After staging a design competition within its own team, the resulting Plus Architecture offices feature sculptural, facetted ply structures, designed and built in-house.
What role does a fitout play when it is in the architects’ own offices? Partly it is to create a pleasant workplace for the employees, but of course the main asset here is a live portfolio, a three-dimensional, interactive design sample for clients and potential clients to touch and wander through. The new fitout for Plus Architecture’s offices was organized as an in-house design competition that was open to all forty of the practice’s staff. “The concept design needed to best represent who you think Plus is, and we weren’t saying what that was,” says director Craig Yelland.
The winning team consisted of four work experience students, whose scheme was selected above concepts by interior designers and project and associate architects. Their theme was “bringing the trees inside” – the space is within an office building on leafy St Kilda Road in Melbourne.
The plywood triangulated walls signify giant abstracted tree trunks lying on their sides. Carved voids create meeting and waiting zones, lined with green EchoPanel to follow the theme. “We ripped out the existing interior, stripping it back to basics, and polished the slab,” says Yelland.
The construction was completed by the staff, apart from some specialist services like plumbing and electricity. Eighteen staff contributed to the build. It took longer than expected. “We had a really complex ArchiCAD model,” says Yelland. “At one point we wanted to change something and it was going to take four hours of computer time, so instead we made the changes on site.” None of the ply panels were computer-cut; the whole job was handcrafted on site.
In order to set out the complex faceted angles, an ingenious combination of climbing ropes, waistband elastic and string was used in the building process. A length of elastic would be strung up between the ceiling and the floor, and a string attached to a brick would pull the vertex out to the right place. This delicate tracery would then be replaced by pine timber studwork. A web of lines filled the working space, with the carpentry team ducking and weaving as they worked.
I am reminded of the artist Fred Sandback and his spatial installations made of string. I wonder if it could have been possible to leave some of the string in place somewhere, like a 3D sketch in space? Perhaps it could have been done in the actual “office” part, where the fitout becomes less experimental. An existing fire escape in the centre of this working zone made it the logical service core, while the staff kitchen area includes table tennis and table soccer.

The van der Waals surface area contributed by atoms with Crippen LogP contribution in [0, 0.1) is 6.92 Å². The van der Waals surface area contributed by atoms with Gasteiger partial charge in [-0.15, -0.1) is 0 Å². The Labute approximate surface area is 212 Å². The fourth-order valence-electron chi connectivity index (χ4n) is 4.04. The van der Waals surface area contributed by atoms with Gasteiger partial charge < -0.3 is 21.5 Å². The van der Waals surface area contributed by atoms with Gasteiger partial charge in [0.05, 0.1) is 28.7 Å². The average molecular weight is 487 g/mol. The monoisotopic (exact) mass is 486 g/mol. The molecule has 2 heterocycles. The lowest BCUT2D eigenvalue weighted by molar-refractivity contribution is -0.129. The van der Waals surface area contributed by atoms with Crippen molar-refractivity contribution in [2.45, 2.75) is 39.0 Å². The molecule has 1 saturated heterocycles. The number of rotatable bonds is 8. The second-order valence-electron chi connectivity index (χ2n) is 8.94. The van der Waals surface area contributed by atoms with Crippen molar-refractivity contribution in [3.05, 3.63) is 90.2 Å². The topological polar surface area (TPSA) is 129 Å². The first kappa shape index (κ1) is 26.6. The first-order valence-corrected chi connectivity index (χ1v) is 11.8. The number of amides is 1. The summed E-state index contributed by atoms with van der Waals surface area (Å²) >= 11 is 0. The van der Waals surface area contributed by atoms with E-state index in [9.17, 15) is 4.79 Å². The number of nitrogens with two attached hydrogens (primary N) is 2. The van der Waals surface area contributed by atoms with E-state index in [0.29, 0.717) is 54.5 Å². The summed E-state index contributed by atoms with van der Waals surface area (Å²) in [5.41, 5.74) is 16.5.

Most of the effort, and success, is in the public face of the office. From the entry foyer you see a plywood canyon, its twists and turns concealing the more prosaic staff areas beyond. On your way along the organic corridor you would be forgiven for missing the boardroom and the cloakroom, hidden by secret doors in the faceted wall. Yelland is particularly proud of the boardroom door. “Not only is it not square, it’s not vertical, and it’s a secret door from both sides,” he says.
Inside the boardroom we see the reverse of the faceted wall, which is also clad in plywood. In order to test the strength of the freestanding bent stud wall without the help of an engineer, they tried lying it down and jumping on it first. The boardroom table was also made in-house, resting on a plywood plinth in the shape of a plus sign (the only computer-cut ply in the job) and cantilevering off steel beams welded by a staff member. The plus sign appears twice more in the fitout: a small version cast into the in situ concrete reception desk as minimal signage, and a giant-scaled one cut into the canyon to form one of the meeting areas.
Walking around a space like this reminds me of why we normally build straight walls. “So far only one person has hit their head on the fitout,” Yelland assures me, “but they stepped backwards into it.” When viewed from the lift lobby, there is no mistaking the sculptural timber-carved space as anything but a design office of some kind, which is why the practice left out any signage, apart from the word “plus” in lower case drawn by hand, about five centimetres long, directly onto the plywood. As Yelland puts it, “we don’t need to tell anyone what we do anymore.”